Legislature should put consumers first, not PG&E

Gregory Wilson, who lost his Santa Rosa home in the October 2017 wildfires, speaks during a news conference about lawsuits against PG&E.
Gregory Wilson, who lost his Santa Rosa home in the October 2017 wildfires, speaks during a news conference about lawsuits against PG&E. AP file

Is PG&E about to go bankrupt? And if it chooses to do so, how much are monthly bills going to increase?

I don’t think anybody really knows. What I do know is how much it burns me up to see a company convicted of a felony brandishing the threat of bankruptcy to demand a ratepayer bailout even before the extent of its responsibility for the deadly Tubbs fire in Santa Rosa last October is known.


The bills the company is pushing at the Legislature – Senate Bill 1088 and Assembly Bill 33 – are aimed at assuring investment firms that PG&E’s profits will be propped up by customers no matter how often it violates safety regulations.

The bills would actually weaken safety standards and accountability, with pre-approval to charge customers for anything PG&E labels as safety. And that safety label would then shield it from future liability for imprudence or mismanagement.

That would eliminate protections of the type that stopped PG&E from passing on costs of their mistakes before the 2010 San Bruno explosion and would gut recent reforms to prioritize safety spending where it is most needed.

Not only would PG&E be free to raise customer rates with very limited review, the objections of TURN and other consumer groups would be silenced.

Mark Toney
Mark Toney

If PG&E is indeed teetering on the brink of bankruptcy, you can’t tell by the amounts of cash it spends on political influence. Last year, it gave more than $2 million to politicians from both parties and spent nearly $4 million lobbying in Washington, D.C. In the first half of this year, the company spent $2.2 million to lobby state legislators and officials, including $1.1 million to change California’s liability laws for wildfire damage.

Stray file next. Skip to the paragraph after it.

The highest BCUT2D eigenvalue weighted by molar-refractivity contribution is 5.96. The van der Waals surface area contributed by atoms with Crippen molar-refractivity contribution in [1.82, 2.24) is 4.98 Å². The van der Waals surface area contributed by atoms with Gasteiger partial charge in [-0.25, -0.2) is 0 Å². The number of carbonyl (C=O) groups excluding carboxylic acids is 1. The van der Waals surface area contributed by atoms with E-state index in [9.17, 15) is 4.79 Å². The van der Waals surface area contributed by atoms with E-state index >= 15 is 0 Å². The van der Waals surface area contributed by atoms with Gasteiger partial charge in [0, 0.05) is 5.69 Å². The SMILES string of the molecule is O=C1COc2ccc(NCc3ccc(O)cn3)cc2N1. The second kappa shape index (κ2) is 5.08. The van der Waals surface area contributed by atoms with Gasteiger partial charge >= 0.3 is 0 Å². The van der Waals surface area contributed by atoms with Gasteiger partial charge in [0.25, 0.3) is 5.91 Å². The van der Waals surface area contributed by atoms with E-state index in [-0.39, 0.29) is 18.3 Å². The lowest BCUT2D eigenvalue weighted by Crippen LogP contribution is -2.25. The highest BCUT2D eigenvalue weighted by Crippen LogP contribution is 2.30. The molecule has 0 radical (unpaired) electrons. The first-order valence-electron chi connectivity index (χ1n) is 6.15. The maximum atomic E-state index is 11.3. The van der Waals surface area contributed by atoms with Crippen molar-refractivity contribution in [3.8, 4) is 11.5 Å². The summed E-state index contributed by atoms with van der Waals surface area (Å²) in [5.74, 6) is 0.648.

As a special joint legislative committee meets this week on the issue, lawmakers should understand that we need solutions that put people, not corporations, first. For example, the state could establish a wildfire risk pool to cover catastrophic losses, modeled on the California Earthquake Authority, or create other programs to address the massive losses of fire victims.

Last year, PG&E shut off 300,000 households that couldn’t afford their electric bills. It didn’t offer them a bailout when they fell behind in their payments. Higher bills will just exacerbate the problem and leave more PG&E customers in the dark.

PG&E clearly has a problem on its hands. But its habitual failure to safely manage its power lines and poles and its repeated criminal conduct in violating regulations, will not be solved by a bailout, bankruptcy or a free pass on accountability.

The state simply can’t afford to give PG&E a free pass – not on safety and not on paying its bills. The Legislature should be looking for ways to protect consumers from PG&E, not worrying about protecting PG&E from itself.

Mark Toney is executive director of TURN, The Utility Reform Network, a California consumer advocacy group. He can be contacted at